With Tommy Kahnle out with Tommy John Surgery, could the Yankees look to David Hale as a candidate to fulfill the injured Kahnle’s role?
The Yankees received some bad news on Friday, when it was announced that reliever and bullpen stalwart Tommy Kahnle was being placed on the IL with a right UCL injury, likely signaling Tommy John surgery, and, unfortunately, perhaps the end of Kahnle’s tender with the Bombers. In an article posted Saturday, August 1, it was wondered who would step up in the Yanks’ pen to relieve Kahnle’s absence. In the article, names like Jonathan Loaisiga and Nick Nelson (who had a very strong debut Saturday night against the Red Sox) were suggested, but perhaps the answer is more under-the-radar than the two previously-mentioned young guns.
Instead, veteran righty David Hale has proven in the past that he – although not dominant – can be a useful option in relief.
Who is David Hale?
Hale, in short, is a journeyman. He was drafted by the Atlanta Braves in the 3rd round of the 2009 MLB Draft. He made his debut in 2013 and pitched his first complete season in 2014, where he had a 3.30 ERA, a 4.31 FIP, and a 4.61 xFIP (expected fielding independent pitching) in 87.1 innings. Since then, Hale has traveled to Colorado, Baltimore, Los Angeles, Korea, Minnesota, and New York, where he is now.
How has he Pitched for the Yankees?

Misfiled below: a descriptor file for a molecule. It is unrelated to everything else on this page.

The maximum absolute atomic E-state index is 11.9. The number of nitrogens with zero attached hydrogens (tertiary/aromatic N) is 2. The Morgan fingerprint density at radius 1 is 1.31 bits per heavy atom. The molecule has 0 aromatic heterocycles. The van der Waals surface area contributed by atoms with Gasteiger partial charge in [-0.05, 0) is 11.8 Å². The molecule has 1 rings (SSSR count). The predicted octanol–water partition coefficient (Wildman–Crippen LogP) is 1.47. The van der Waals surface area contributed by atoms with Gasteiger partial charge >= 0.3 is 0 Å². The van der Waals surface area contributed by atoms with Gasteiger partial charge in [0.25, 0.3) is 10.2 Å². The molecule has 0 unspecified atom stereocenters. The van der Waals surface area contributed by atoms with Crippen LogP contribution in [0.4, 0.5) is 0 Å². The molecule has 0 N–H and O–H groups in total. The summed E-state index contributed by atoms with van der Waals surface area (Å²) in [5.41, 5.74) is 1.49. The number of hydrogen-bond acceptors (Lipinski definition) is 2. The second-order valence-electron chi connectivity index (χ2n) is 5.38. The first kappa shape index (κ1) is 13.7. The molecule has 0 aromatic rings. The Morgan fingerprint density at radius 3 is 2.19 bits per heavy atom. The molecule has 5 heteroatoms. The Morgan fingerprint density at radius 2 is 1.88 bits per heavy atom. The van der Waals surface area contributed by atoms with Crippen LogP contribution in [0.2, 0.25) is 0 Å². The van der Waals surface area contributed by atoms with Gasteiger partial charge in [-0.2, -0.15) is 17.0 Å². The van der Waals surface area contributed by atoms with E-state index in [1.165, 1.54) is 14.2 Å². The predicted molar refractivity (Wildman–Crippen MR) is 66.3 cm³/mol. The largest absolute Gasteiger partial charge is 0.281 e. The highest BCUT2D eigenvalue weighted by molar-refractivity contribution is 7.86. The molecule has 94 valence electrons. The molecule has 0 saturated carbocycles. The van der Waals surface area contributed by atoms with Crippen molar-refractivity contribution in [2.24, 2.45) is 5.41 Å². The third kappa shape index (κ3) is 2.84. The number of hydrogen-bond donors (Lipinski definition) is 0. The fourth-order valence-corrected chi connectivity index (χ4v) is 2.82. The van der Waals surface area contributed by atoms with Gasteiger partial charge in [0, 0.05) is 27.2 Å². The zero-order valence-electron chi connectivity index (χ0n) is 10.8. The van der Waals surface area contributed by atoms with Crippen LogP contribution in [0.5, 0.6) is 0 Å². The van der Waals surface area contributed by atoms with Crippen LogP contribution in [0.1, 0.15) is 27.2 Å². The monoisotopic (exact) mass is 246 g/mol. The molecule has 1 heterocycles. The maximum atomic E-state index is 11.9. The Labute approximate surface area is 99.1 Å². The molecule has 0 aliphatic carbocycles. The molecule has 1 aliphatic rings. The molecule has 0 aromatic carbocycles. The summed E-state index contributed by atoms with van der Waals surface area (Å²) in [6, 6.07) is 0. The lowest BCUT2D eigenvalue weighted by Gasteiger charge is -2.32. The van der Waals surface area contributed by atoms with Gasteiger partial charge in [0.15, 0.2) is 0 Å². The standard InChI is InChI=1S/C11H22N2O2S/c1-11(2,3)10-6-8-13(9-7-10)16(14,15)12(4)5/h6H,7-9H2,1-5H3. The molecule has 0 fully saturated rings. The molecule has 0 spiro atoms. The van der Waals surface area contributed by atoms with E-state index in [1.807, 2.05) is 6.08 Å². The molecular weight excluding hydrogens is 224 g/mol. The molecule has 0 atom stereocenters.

While Hale was in Korea pitching in the KBO, Hale spotted a 4.34 ERA and a 4.65 FIP in 66.1 innings in 2018 (his only season in the KBO). Hale did pitch for the Yankees that season, too, but only threw 10.2 innings. Hale got his real shot with the Yankees in 2019, where he actually didn’t pitch too bad. His ERA was a career-best at 3.11 and his FIP was good, too, sitting at 3.32. However, his xFIP was cause for concern, leveling off at 4.58.
The Yankees have shown a liking to Hale on more than one occasion, signing him to a minor-league deal on February 1 of 2019 following his stint with the Bombers, Twins, and in the KBO. The same happened a few months ago when the Bombers signed Hale this past February to a minors contract.
The tricky thing with Hale is that although he pitched well last year, there’s no guarantee he can repeat that success this season. He’s only pitched 3.1 innings in 2020, and although he’s done well, it’s a very small sample size to go off of. Having said this, the Yankees have shown confidence in the righty, as they allowed him to get the save Saturday against the Red Sox. If his success continues, Hale may very well pitch some big innings in big games going forward.